We bought lunch fixings in Concord, New Hampshire, and winding through trees, we brought them to Lake Winnipesaukee for a picnic. I waded back and forth across an icy cold creek that deposited into the slowly melting, still frozen lake. The lake was vast, and an island stood quietly in the middle. We ate our lunch in the pleasantly restful park. Coast of Maine We crossed into Maine in the afternoon hours and beelined it for the coast, wanting to see the Atlantic Ocean before the sun went down. Driving through rolling, wooded hills, we stopped in Kennebunkport, then continued with excited anticipation. At last, we walked a small sandy path between houses and set foot on the coast of Maine, the goal and climax of that trip. The sun was beginning to slip behind the houses hemming in the beach, and my dad and I quickly ran down the beach to gain a longer sunset. The waves were docile, and we touched the water in triumph. As the sun set, we played and relished the victory. New York City at 3 a.m. We visited a number of cities — Chicago, Boston, Philadelphia and more — but our experience of New York City was unique. We toured Manhattan in the middle of the night, from midnight to 7:30 a.m., to have the city to ourselves and to avoid COVID-crazy rules and people. Radio City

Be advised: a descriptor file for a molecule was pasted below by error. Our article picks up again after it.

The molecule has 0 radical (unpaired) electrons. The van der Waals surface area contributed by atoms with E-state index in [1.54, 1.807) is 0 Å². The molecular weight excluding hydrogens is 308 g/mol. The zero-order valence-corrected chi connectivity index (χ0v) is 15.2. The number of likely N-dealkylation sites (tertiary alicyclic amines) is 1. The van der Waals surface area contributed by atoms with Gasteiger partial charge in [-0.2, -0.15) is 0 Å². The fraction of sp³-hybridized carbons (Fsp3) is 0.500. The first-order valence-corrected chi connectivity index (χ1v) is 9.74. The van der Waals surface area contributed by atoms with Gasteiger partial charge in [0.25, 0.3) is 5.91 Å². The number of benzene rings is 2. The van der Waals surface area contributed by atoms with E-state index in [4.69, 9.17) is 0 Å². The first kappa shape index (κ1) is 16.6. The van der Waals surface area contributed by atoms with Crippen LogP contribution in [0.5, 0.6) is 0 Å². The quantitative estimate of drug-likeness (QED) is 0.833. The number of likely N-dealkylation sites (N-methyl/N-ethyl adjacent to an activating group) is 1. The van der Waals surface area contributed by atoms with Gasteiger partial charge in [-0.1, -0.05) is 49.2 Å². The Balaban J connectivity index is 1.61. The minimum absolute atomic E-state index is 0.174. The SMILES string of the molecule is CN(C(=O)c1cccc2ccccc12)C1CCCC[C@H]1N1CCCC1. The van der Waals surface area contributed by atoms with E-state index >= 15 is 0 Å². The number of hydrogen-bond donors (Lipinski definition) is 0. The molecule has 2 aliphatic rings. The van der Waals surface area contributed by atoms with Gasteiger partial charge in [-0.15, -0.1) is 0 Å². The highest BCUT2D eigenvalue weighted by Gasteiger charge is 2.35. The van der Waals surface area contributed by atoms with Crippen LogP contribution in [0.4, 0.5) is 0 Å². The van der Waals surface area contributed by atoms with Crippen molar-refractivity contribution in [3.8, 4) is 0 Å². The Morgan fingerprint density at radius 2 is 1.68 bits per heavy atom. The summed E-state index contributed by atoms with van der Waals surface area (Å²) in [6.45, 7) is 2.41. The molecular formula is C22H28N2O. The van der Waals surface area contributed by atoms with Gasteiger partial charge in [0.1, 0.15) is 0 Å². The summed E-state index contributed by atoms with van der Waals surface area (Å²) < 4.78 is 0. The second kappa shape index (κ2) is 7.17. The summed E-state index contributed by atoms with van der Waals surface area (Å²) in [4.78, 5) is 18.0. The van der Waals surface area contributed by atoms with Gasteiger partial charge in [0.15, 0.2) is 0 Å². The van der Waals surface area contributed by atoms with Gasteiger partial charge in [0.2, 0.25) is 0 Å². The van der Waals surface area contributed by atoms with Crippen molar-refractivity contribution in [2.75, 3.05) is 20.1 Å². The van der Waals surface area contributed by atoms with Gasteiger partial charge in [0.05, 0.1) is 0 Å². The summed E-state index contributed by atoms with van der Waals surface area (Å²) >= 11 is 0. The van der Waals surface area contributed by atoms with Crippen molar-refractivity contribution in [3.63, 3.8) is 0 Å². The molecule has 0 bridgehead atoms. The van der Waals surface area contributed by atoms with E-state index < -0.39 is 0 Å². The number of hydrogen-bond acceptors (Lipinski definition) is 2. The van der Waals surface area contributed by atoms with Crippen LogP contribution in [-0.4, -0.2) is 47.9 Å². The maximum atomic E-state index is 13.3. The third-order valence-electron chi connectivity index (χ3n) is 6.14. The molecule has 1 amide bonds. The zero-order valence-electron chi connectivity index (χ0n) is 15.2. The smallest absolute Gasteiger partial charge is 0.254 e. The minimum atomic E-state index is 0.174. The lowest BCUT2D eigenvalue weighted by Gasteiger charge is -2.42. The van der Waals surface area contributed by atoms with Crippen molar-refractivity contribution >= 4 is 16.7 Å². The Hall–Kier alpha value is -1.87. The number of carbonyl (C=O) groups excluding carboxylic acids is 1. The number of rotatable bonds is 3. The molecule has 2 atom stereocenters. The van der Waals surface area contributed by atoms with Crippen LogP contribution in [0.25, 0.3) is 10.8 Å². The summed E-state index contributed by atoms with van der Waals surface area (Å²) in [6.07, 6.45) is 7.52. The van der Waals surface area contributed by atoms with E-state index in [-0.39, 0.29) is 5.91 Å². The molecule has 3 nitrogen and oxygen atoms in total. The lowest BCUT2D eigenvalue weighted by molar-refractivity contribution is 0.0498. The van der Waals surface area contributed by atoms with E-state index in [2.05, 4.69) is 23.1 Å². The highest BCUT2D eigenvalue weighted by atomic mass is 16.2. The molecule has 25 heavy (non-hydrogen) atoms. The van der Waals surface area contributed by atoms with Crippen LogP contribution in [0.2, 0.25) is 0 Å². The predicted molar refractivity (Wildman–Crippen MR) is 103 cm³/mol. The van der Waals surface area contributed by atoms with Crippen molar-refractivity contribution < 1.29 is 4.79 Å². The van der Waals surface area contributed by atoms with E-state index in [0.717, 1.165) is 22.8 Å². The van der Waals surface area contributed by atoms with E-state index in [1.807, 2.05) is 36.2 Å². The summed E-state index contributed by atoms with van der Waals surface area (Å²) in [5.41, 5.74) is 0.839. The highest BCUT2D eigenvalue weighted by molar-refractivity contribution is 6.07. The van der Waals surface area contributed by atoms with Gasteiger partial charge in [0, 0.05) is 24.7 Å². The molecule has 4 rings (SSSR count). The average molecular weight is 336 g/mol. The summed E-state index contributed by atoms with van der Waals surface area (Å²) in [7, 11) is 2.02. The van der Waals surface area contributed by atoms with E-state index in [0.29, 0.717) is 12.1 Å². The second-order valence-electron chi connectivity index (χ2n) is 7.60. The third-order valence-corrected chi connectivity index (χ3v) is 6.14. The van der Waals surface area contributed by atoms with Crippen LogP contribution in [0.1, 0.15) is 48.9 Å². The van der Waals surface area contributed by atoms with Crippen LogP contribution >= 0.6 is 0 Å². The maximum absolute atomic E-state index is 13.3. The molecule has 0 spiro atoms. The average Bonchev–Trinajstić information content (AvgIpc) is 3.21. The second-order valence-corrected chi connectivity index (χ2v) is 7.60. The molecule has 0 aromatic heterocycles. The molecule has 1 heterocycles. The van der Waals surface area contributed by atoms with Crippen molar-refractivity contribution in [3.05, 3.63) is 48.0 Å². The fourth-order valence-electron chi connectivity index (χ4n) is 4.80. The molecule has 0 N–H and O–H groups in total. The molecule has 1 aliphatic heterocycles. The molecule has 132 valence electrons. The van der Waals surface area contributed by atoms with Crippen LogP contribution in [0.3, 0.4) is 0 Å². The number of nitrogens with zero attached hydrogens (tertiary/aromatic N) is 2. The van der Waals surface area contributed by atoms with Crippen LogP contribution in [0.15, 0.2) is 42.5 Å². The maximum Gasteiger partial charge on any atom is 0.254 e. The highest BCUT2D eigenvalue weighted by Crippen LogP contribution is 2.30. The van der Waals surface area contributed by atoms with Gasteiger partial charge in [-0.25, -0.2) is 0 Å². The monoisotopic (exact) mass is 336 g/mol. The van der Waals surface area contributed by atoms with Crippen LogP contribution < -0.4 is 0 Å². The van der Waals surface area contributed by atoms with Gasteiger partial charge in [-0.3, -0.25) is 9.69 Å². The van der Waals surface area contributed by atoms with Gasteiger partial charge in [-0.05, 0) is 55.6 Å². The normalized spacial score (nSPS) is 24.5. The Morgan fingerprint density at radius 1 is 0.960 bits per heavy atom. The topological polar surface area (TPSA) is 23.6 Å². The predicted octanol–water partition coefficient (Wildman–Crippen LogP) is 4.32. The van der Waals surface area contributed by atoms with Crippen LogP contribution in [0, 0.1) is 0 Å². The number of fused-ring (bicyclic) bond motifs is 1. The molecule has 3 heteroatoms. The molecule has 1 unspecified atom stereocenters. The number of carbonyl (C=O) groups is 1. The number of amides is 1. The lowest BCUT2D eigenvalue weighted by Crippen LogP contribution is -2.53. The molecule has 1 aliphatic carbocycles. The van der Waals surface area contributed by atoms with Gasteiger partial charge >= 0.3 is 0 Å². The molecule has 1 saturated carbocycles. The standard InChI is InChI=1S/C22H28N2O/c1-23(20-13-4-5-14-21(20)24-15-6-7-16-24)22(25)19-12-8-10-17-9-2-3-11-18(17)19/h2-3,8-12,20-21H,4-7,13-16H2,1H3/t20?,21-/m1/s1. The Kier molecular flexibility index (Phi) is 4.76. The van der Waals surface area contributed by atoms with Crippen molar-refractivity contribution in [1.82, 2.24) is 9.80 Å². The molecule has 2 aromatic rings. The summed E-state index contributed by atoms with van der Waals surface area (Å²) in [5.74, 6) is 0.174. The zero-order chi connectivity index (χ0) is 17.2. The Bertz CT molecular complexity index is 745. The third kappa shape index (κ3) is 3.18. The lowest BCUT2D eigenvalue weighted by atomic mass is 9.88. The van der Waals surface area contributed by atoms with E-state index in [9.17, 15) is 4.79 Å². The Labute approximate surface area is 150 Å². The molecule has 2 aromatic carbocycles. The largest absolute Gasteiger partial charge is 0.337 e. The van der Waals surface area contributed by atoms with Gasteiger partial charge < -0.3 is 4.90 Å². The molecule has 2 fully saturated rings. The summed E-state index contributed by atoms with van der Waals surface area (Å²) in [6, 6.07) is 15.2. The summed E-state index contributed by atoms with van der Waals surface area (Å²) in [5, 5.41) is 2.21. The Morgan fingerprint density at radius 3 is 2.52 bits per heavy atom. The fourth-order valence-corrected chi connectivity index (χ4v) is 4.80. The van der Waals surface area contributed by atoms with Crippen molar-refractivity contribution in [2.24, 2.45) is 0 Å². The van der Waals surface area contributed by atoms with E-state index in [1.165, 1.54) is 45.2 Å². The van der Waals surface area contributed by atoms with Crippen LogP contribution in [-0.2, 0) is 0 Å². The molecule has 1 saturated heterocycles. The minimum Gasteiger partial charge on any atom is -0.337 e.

Music Hall, Carnegie Hall, the Empire State Building, General Grant’s grave, Columbia University, Wall Street, Trump Tower, the Twin Towers memorial, Times Square — we did it all, and in record time. The streets were empty enough that we could hop out of the car and run anywhere without the usual stress of parking in the right spot or disturbing the flow of traffic. Around 4 a.m., we found a small pizza shop with its lights on and a man silently working; there, we bought New York pizza, our morning snack. After visiting a few other sites, we spotted the Statue of Liberty glowing across the water. The “city that never sleeps” began to wake up, with businessmen strolling up Wall Street, women on morning jogs just before dawn, hinting at the morning bustle to come. In the light of the morning, we crossed over to New Jersey and admired Lady Liberty at closer range. There, we slept for a while after our all-night tour. Maryland’s Covered Bridges We cut through Maryland, intent on finding a covered bridge. Before long, we discovered one on a side road — barnlike and spanning a small creek, surrounded by myriads of small purple flowers and lush green vegetation sloping down to the banks. A cow and barn stood near the bridge, and turkeys chattered across the road. Harper’s Ferry